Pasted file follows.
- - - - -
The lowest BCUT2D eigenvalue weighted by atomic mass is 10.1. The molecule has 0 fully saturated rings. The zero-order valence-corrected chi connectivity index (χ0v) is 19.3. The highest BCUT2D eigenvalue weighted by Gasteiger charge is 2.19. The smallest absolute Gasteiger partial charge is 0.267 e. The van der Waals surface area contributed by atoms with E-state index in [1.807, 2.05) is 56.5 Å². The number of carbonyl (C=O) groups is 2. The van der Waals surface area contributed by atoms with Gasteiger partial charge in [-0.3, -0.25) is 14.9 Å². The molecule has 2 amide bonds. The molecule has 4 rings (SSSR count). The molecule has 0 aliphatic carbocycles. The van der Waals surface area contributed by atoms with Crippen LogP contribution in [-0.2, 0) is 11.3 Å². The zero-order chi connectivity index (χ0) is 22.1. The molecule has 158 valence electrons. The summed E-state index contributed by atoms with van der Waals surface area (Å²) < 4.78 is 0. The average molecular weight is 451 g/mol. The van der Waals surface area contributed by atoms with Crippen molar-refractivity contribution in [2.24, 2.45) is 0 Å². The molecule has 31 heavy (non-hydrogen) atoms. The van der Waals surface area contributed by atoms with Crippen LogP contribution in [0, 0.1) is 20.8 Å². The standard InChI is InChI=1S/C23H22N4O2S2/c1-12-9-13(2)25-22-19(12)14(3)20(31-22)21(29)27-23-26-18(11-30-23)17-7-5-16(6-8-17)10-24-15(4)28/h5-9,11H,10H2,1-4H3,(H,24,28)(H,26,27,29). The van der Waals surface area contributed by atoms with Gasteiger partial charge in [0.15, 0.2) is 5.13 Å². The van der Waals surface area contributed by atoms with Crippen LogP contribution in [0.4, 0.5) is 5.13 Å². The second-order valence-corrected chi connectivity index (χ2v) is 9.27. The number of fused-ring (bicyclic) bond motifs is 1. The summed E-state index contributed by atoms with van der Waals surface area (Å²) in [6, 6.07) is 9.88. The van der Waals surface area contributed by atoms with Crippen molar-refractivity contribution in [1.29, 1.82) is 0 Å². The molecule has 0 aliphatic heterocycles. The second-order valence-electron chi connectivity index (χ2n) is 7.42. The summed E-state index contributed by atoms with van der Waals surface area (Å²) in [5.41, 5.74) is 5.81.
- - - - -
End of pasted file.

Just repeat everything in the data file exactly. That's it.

The lowest BCUT2D eigenvalue weighted by atomic mass is 10.1. The molecule has 0 fully saturated rings. The zero-order valence-corrected chi connectivity index (χ0v) is 19.3. The highest BCUT2D eigenvalue weighted by Gasteiger charge is 2.19. The smallest absolute Gasteiger partial charge is 0.267 e. The van der Waals surface area contributed by atoms with E-state index in [1.807, 2.05) is 56.5 Å². The number of carbonyl (C=O) groups is 2. The van der Waals surface area contributed by atoms with Gasteiger partial charge in [-0.3, -0.25) is 14.9 Å². The molecule has 2 amide bonds. The molecule has 4 rings (SSSR count). The molecule has 0 aliphatic carbocycles. The van der Waals surface area contributed by atoms with Crippen LogP contribution in [-0.2, 0) is 11.3 Å². The zero-order chi connectivity index (χ0) is 22.1. The molecule has 158 valence electrons. The summed E-state index contributed by atoms with van der Waals surface area (Å²) < 4.78 is 0. The average molecular weight is 451 g/mol. The van der Waals surface area contributed by atoms with Crippen molar-refractivity contribution in [2.24, 2.45) is 0 Å². The molecule has 31 heavy (non-hydrogen) atoms. The van der Waals surface area contributed by atoms with Crippen LogP contribution in [0, 0.1) is 20.8 Å². The standard InChI is InChI=1S/C23H22N4O2S2/c1-12-9-13(2)25-22-19(12)14(3)20(31-22)21(29)27-23-26-18(11-30-23)17-7-5-16(6-8-17)10-24-15(4)28/h5-9,11H,10H2,1-4H3,(H,24,28)(H,26,27,29). The van der Waals surface area contributed by atoms with Gasteiger partial charge in [0.15, 0.2) is 5.13 Å². The van der Waals surface area contributed by atoms with Crippen LogP contribution in [0.4, 0.5) is 5.13 Å². The second-order valence-corrected chi connectivity index (χ2v) is 9.27. The number of fused-ring (bicyclic) bond motifs is 1. The summed E-state index contributed by atoms with van der Waals surface area (Å²) in [6, 6.07) is 9.88. The van der Waals surface area contributed by atoms with Crippen molar-refractivity contribution in [1.29, 1.82) is 0 Å². The molecule has 0 aliphatic heterocycles. The second-order valence-electron chi connectivity index (χ2n) is 7.42. The summed E-state index contributed by atoms with van der Waals surface area (Å²) in [5.41, 5.74) is 5.81.